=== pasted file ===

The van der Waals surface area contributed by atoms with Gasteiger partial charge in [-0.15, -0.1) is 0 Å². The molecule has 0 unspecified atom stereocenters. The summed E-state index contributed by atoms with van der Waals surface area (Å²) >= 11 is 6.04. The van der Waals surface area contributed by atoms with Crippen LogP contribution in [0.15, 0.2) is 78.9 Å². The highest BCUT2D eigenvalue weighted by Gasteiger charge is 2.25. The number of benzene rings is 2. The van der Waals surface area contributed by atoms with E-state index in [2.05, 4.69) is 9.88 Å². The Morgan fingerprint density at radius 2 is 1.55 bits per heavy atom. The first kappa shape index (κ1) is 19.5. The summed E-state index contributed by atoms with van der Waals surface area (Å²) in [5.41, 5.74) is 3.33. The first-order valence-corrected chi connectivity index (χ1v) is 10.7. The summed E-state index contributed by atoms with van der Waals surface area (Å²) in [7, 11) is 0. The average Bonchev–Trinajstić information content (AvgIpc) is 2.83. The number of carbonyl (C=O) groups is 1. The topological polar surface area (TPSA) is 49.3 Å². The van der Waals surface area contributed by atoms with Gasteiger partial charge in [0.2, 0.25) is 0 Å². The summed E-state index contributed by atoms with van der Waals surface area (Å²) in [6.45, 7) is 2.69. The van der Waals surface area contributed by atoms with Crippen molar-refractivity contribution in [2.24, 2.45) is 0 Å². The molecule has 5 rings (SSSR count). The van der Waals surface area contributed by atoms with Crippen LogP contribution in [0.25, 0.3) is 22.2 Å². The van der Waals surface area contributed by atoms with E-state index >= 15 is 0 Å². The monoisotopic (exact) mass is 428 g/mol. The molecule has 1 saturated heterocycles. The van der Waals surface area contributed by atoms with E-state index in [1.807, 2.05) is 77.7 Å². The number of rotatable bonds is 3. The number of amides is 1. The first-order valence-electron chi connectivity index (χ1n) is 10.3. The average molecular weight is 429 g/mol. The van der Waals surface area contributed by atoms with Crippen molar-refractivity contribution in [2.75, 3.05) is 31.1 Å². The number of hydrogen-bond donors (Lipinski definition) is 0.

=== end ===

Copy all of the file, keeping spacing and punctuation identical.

The van der Waals surface area contributed by atoms with Gasteiger partial charge in [-0.15, -0.1) is 0 Å². The molecule has 0 unspecified atom stereocenters. The summed E-state index contributed by atoms with van der Waals surface area (Å²) >= 11 is 6.04. The van der Waals surface area contributed by atoms with Crippen LogP contribution in [0.15, 0.2) is 78.9 Å². The highest BCUT2D eigenvalue weighted by Gasteiger charge is 2.25. The number of benzene rings is 2. The van der Waals surface area contributed by atoms with E-state index in [2.05, 4.69) is 9.88 Å². The Morgan fingerprint density at radius 2 is 1.55 bits per heavy atom. The first kappa shape index (κ1) is 19.5. The summed E-state index contributed by atoms with van der Waals surface area (Å²) in [5.41, 5.74) is 3.33. The first-order valence-corrected chi connectivity index (χ1v) is 10.7. The summed E-state index contributed by atoms with van der Waals surface area (Å²) in [7, 11) is 0. The average Bonchev–Trinajstić information content (AvgIpc) is 2.83. The number of carbonyl (C=O) groups is 1. The topological polar surface area (TPSA) is 49.3 Å². The van der Waals surface area contributed by atoms with Gasteiger partial charge in [0.2, 0.25) is 0 Å². The summed E-state index contributed by atoms with van der Waals surface area (Å²) in [6.45, 7) is 2.69. The van der Waals surface area contributed by atoms with Crippen molar-refractivity contribution in [2.24, 2.45) is 0 Å². The molecule has 5 rings (SSSR count). The van der Waals surface area contributed by atoms with Crippen LogP contribution in [0.25, 0.3) is 22.2 Å². The van der Waals surface area contributed by atoms with E-state index >= 15 is 0 Å². The monoisotopic (exact) mass is 428 g/mol. The molecule has 1 saturated heterocycles. The van der Waals surface area contributed by atoms with E-state index in [1.807, 2.05) is 77.7 Å². The number of rotatable bonds is 3. The number of amides is 1. The first-order valence-electron chi connectivity index (χ1n) is 10.3. The average molecular weight is 429 g/mol. The van der Waals surface area contributed by atoms with Crippen molar-refractivity contribution in [2.75, 3.05) is 31.1 Å². The number of hydrogen-bond donors (Lipinski definition) is 0.